By Najaf Ali
TLS (a.k.a. SSL) is the gold standard in security. In theory it's supposed to give you:
- Authentication - So you know that if you see the padlock icon and your address bar says "https://google.com", you're definitely speaking to the real google.com and not someone pretending to be them.
- Confidentiality - A guarantee that any data you exchange over the secure channel will not be vulnerable to eavesdropping.
- Integrity - So that you can be sure that any data you exchange over a TLS connection hasn't been tampered with by a third party.
I'm of the opinion that having TLS on is a good idea and can probably meet the expectations of it that I've outlined above. That is in fact if you're actually using TLS to secure your connection with your clients...
The type of attack that TLS thwarts
It's worth noting quickly what sort of attack TLS is designed to defend against. The attack steps might look something like this:
- Bob vists alice.com
- Mallory is eavesdropping on the network
- alice.com presents Bob with a username/password challenge
- Bob enters his username and password and logs in via a HTTP request
- Mallory intercepts this traffic and captures Bobs username/password combo
This is a simple case of eavesdropping, but of course the attacks can get a lot sneakier than this. Mallory can also modify the traffic as she sees fit, perhaps injecting some HTML into a trusted website that Bob frequents to this effect:
Due to an increase in fraudulent accounts, we're going to need to re-authenticate your account. Please fill out the form below re-entering your payment details so that we can confirm your details.
Credit Card # [ ] Security Code [ ]
Thanks in advance, the alice.com security team.
This is the sort of attack that TLS is extremely important for defending against. You're not really serious about protecting your users if you're collecting sensitive information over a non-secure channel.
The glorious horror of SSL Stripping
In 2009 an extremely smart cookie that goes by the name Moxie Marlinspike explained the idea of SSL Stripping: an attack that takes advantage of the fact that for most websites, the initial connection is made over a regular old TCP connection without any of the above guarantees. The user is then typically redirected to the TLS version of the site.
How SSL stripping works is this:
- As before, Mallory is intercepting all traffic on the network.
- Bob visits http://alice.com
- http://alice.com sends back a redirect to https://alice.com
- Mallory intercepts the redirect and acts as the other end of the TLS session with https://alice.com, sending an unencrypted version of the content back to Bob. Mallory also makes all requests on Bobs behalf over it's TLS connection with https://alice.com.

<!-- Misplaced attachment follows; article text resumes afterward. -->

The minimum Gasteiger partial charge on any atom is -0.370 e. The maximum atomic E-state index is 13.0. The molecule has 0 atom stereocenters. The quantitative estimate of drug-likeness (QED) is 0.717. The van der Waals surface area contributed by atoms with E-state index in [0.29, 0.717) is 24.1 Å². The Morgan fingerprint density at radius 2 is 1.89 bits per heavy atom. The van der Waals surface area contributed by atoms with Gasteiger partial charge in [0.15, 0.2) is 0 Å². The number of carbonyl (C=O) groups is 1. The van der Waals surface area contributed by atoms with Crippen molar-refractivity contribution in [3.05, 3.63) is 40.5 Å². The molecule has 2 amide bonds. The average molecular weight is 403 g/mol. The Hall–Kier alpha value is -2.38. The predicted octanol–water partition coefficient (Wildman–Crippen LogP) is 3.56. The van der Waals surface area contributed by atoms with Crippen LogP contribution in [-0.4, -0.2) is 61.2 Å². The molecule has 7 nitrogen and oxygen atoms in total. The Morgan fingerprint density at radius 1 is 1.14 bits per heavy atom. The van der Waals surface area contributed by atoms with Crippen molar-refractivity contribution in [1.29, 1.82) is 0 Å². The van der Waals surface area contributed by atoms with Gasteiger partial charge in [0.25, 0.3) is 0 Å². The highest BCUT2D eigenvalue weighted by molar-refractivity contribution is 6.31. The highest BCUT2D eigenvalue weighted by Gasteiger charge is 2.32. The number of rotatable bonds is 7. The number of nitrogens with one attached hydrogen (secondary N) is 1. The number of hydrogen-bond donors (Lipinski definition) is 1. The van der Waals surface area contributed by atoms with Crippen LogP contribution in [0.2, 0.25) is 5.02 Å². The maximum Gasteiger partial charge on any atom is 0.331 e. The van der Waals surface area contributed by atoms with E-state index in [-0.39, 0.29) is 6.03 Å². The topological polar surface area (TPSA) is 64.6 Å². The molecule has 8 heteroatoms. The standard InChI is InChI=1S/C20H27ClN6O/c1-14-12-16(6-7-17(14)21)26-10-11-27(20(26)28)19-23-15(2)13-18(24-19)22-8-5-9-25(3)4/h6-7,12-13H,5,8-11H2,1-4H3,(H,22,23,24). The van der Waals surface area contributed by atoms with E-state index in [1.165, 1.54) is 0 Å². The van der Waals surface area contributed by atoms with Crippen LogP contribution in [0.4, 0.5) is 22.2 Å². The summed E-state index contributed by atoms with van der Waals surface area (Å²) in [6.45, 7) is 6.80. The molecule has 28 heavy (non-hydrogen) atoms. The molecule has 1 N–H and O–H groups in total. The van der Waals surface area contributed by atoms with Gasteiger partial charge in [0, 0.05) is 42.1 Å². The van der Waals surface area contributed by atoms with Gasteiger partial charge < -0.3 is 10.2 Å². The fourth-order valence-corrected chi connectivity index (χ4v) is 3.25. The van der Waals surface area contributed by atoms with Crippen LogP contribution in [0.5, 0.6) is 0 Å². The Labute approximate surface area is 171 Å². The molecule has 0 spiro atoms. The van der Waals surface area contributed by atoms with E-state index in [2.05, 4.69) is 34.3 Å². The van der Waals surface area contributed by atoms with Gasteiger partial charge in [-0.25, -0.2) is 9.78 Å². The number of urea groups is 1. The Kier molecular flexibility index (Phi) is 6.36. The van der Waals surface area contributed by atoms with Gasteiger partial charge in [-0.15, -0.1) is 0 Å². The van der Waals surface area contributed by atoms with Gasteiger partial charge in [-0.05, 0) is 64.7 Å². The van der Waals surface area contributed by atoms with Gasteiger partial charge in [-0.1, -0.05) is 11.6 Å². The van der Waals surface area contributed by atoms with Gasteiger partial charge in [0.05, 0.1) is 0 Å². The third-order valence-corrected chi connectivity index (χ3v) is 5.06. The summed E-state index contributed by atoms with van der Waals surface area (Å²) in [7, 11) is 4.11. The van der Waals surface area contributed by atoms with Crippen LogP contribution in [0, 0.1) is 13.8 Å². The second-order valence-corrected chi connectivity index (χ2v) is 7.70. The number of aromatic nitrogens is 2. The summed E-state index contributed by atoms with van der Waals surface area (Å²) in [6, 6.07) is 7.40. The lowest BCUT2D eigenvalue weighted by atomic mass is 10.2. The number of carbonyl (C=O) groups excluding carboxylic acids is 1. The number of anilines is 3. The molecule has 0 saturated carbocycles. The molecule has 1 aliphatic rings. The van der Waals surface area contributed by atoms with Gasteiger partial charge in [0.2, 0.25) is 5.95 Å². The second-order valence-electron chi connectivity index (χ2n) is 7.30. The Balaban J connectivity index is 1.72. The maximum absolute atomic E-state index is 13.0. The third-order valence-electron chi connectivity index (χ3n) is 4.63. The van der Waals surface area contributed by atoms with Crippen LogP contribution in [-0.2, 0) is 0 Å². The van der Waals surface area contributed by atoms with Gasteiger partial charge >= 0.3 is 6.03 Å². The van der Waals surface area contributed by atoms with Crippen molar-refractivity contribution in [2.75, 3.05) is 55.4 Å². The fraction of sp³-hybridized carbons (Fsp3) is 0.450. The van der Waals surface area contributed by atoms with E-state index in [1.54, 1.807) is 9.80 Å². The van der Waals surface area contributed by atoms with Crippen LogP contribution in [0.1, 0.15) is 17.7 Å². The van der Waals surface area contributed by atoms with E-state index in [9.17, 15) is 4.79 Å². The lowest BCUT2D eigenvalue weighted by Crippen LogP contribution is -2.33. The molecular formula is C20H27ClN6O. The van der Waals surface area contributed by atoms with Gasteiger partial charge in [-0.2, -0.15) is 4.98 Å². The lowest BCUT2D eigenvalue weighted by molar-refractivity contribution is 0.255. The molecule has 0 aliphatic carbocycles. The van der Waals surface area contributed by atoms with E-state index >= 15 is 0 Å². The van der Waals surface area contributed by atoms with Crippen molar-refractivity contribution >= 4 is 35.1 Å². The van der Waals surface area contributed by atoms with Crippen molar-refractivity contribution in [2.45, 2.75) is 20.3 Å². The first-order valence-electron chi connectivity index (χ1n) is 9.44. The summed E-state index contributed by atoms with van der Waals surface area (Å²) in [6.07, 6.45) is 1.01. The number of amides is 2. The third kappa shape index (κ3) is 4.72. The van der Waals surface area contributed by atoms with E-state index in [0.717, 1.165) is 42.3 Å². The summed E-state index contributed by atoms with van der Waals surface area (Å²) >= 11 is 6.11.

- As far as https://alice.com is concerned, Bob is using the site over a TLS connection.
- As far as Bob is concerned, he's using the site over a regular HTTP connection. An internet-savvy Bob would perhaps notice the lack of a padlock icon
- Mallory is free to view and tamper with the content that Bob sees as she deems fit.
I would hasten to point out that this completely and utterly nullifies the guarantees that TLS makes about authentication, confidentiality and integrity. It's a relatively easy attack to implement, the open source tools exist and are freely available. It's a matter of getting onto a public wifi network (like one at a hotel or coffee shop) and running two commands at the terminal.
Protections against SSL Stripping
If you think hard about this problem, you'll realize that aside from making all browsers do https connections by default all the time (and then forcing all users on Earth to upgrade to your new TLS-only browser), there is no 100% foolproof protection against SSL stripping.
You can protect yourself from someone trying to run sslstrip on your network by installing the HTTPS Everywhere plugin for your web browser of choice. This will attempt to make all HTTP requests via TLS first and only revert to regular HTTP once that fails.
HSTS (HTTP Strict Transport Security) is a countermeasure to this threat implemented in most modern browsers. When a server sets the following header over a TLS connection:
The browser responds by only ever using https when communicating with that
website for the duration of
max-age. It goes as far as rewriting all http
before following them. Once a browser has the HSTS header set for a particular
website, then that client should in theory be protected against SSL Stripping
attacks when using that host.
Two of my favourite websites in the universe implement HSTS, you should too:
[email protected] $ curl -sI https://stripe.com/gb | grep "Strict-Transport-Security" Strict-Transport-Security: max-age=31556926; includeSubDomains [email protected] $ curl -sI https://github.com | grep "Strict-Transport-Security" Strict-Transport-Security: max-age=2592000
However, the HSTS header can only be sent over a HTTPS connection to begin with. If a user has never visited your website and types out the regular old http URL, they are susceptible to SSL stripping and there's not much you can do about it.